From Brian Prince, Security Week: In a keynote today at the ISC2 Security Congress in Philadelphia, [Robert] Gates – who served as defense secretary from 2006 and 2011 and is also a former director of the CIA – said the threat of cyber-war waged by nation-states in some ways is less problematic than the prospect of attacks from non-state actors. . . .
"With few assets to strike back at, they are hard to deter," he continued. "If a terrorist group gains disruptive and destructive capability, we have to assume they will strike with little hesitation. So in cyber we have a small window of opportunity to act before the most malicious actors acquire the most destructive technologies."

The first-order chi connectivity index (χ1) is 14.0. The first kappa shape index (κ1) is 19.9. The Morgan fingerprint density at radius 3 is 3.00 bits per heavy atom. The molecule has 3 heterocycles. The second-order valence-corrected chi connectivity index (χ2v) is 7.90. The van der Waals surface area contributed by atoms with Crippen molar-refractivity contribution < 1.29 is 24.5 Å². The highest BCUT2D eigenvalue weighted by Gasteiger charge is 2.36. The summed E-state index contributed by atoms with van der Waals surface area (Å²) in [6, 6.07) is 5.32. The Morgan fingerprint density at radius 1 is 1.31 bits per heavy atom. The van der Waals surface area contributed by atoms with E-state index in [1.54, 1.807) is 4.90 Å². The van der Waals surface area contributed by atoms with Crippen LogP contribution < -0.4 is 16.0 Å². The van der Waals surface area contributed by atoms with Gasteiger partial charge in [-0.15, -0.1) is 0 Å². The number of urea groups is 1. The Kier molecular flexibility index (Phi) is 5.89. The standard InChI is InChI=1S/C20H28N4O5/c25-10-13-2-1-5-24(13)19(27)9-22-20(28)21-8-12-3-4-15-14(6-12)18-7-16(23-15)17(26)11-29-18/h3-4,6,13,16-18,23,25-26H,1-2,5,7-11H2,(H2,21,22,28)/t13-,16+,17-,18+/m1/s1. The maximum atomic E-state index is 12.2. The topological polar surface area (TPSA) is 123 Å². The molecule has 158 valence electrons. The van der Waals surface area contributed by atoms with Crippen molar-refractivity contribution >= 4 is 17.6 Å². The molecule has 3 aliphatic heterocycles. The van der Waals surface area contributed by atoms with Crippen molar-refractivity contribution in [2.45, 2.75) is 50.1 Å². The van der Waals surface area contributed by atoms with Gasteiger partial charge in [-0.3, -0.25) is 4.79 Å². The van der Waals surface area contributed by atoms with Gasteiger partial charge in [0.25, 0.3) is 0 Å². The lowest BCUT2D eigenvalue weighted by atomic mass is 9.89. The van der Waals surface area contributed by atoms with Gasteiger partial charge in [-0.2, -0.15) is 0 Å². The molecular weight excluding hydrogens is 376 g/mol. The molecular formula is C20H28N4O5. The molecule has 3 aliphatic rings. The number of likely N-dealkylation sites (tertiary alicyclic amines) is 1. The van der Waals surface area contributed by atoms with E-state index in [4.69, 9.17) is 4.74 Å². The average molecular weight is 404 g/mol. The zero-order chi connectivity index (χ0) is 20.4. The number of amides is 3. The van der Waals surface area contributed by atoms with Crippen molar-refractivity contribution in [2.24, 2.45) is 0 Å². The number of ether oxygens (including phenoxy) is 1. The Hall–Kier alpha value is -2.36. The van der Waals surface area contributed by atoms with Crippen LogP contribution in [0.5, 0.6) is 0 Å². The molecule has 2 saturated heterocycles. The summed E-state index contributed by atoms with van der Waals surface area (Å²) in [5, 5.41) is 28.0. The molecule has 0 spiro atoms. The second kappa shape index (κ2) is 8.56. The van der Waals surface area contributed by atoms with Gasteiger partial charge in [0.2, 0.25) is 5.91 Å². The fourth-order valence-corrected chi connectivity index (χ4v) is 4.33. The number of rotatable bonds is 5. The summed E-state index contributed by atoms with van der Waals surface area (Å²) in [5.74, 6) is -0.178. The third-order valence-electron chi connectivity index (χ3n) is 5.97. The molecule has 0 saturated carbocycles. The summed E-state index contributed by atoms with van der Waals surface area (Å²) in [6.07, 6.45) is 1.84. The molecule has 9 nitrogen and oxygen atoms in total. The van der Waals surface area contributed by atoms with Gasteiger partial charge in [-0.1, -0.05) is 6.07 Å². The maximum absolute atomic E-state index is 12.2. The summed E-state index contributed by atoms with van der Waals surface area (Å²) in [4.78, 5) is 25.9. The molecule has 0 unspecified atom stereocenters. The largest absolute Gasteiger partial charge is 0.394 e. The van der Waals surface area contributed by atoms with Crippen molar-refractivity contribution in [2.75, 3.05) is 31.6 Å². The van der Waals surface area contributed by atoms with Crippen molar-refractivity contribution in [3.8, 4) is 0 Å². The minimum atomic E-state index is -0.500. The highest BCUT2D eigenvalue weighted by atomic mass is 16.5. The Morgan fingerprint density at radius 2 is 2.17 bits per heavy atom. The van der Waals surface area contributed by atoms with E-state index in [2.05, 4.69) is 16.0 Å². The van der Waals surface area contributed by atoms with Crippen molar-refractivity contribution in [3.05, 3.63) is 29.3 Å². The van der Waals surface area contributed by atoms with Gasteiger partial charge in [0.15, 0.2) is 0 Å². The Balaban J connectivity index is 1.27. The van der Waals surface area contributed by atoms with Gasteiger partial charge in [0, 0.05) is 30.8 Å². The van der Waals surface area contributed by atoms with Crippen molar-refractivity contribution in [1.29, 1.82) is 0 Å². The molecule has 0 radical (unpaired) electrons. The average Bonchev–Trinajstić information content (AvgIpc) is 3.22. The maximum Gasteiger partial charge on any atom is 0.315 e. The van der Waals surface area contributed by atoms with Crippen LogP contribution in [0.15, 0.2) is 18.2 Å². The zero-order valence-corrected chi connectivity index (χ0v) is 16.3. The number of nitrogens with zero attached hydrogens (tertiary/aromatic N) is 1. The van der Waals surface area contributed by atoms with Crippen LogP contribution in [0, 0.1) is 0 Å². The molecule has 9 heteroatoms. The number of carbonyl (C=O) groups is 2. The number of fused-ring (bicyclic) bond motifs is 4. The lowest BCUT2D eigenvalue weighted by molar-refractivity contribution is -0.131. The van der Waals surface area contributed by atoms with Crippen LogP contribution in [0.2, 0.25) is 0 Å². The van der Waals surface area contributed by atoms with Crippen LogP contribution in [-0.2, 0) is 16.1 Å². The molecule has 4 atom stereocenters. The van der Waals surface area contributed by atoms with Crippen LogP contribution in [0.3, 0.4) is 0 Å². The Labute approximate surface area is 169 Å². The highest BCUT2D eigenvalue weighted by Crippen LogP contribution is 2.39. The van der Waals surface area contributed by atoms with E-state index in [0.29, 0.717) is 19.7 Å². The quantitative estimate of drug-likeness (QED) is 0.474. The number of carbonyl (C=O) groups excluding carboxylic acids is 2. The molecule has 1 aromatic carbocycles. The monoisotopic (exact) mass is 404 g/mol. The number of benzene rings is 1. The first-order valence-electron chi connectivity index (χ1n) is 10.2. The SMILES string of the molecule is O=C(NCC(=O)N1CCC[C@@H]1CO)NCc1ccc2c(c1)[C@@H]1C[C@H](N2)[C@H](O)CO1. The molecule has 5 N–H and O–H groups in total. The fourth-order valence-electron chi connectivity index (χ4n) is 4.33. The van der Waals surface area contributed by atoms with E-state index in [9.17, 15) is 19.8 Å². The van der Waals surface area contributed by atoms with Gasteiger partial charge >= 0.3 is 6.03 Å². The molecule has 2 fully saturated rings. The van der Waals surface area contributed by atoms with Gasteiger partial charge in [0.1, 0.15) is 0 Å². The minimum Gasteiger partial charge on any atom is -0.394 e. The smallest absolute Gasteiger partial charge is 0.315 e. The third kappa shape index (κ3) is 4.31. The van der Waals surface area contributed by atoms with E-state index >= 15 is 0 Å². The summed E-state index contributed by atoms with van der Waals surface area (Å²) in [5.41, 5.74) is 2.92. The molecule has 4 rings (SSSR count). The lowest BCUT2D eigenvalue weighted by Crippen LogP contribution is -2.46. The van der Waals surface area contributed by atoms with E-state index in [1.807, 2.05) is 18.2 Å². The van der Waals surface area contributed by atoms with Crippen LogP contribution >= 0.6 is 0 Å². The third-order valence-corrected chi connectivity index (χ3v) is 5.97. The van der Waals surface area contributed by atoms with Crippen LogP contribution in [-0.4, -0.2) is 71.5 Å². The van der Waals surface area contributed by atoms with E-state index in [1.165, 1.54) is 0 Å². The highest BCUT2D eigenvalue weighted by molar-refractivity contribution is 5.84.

Adding to the threat landscape is the fact that getting involved in cyber-attacks does not require the resources and industrial infrastructure needed to mass produce military technology such as stealth fighters, he said.
"In contrast, cyber capabilities have low barriers to entry," Gates said. "A small number of highly trained programmers using off-the-shelf equipment can develop toxic tools and deploy them with great effect." (photo: Paul Davis)